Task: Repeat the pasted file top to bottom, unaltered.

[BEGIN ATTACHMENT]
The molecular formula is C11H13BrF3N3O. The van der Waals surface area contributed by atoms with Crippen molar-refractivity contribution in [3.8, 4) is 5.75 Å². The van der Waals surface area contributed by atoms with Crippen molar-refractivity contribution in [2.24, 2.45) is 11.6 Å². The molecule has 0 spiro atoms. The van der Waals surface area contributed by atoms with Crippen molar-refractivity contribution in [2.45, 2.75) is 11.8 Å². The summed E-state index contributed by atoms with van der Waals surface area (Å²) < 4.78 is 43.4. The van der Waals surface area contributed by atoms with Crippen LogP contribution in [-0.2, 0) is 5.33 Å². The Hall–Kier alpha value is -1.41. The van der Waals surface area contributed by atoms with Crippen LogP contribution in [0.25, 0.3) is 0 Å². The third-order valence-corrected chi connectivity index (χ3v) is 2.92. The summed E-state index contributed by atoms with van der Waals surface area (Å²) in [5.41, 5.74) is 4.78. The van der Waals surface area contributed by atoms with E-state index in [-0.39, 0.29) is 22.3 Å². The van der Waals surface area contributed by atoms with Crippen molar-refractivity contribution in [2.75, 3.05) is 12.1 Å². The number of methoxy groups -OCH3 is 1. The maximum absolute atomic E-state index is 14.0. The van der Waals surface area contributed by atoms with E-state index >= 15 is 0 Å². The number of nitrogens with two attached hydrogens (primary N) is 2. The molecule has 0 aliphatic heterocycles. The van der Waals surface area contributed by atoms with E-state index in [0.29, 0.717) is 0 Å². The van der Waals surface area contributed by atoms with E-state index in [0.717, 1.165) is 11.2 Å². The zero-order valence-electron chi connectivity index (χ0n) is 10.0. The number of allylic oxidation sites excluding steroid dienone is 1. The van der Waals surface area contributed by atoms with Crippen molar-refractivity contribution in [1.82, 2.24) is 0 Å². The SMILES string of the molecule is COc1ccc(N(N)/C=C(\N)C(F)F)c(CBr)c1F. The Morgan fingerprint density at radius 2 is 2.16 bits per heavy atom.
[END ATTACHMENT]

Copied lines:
The molecular formula is C11H13BrF3N3O. The van der Waals surface area contributed by atoms with Crippen molar-refractivity contribution in [3.8, 4) is 5.75 Å². The van der Waals surface area contributed by atoms with Crippen molar-refractivity contribution in [2.24, 2.45) is 11.6 Å². The molecule has 0 spiro atoms. The van der Waals surface area contributed by atoms with Crippen molar-refractivity contribution in [2.45, 2.75) is 11.8 Å². The summed E-state index contributed by atoms with van der Waals surface area (Å²) < 4.78 is 43.4. The van der Waals surface area contributed by atoms with Crippen LogP contribution in [-0.2, 0) is 5.33 Å². The Hall–Kier alpha value is -1.41. The van der Waals surface area contributed by atoms with Crippen LogP contribution in [0.25, 0.3) is 0 Å². The third-order valence-corrected chi connectivity index (χ3v) is 2.92. The summed E-state index contributed by atoms with van der Waals surface area (Å²) in [5.41, 5.74) is 4.78. The van der Waals surface area contributed by atoms with E-state index in [-0.39, 0.29) is 22.3 Å². The van der Waals surface area contributed by atoms with Crippen molar-refractivity contribution in [2.75, 3.05) is 12.1 Å². The number of methoxy groups -OCH3 is 1. The maximum absolute atomic E-state index is 14.0. The van der Waals surface area contributed by atoms with E-state index >= 15 is 0 Å². The number of nitrogens with two attached hydrogens (primary N) is 2. The molecule has 0 aliphatic heterocycles. The van der Waals surface area contributed by atoms with E-state index in [0.29, 0.717) is 0 Å². The van der Waals surface area contributed by atoms with E-state index in [0.717, 1.165) is 11.2 Å². The zero-order valence-electron chi connectivity index (χ0n) is 10.0. The number of allylic oxidation sites excluding steroid dienone is 1. The van der Waals surface area contributed by atoms with Crippen molar-refractivity contribution in [1.82, 2.24) is 0 Å². The SMILES string of the molecule is COc1ccc(N(N)/C=C(\N)C(F)F)c(CBr)c1F. The Morgan fingerprint density at radius 2 is 2.16 bits per heavy atom.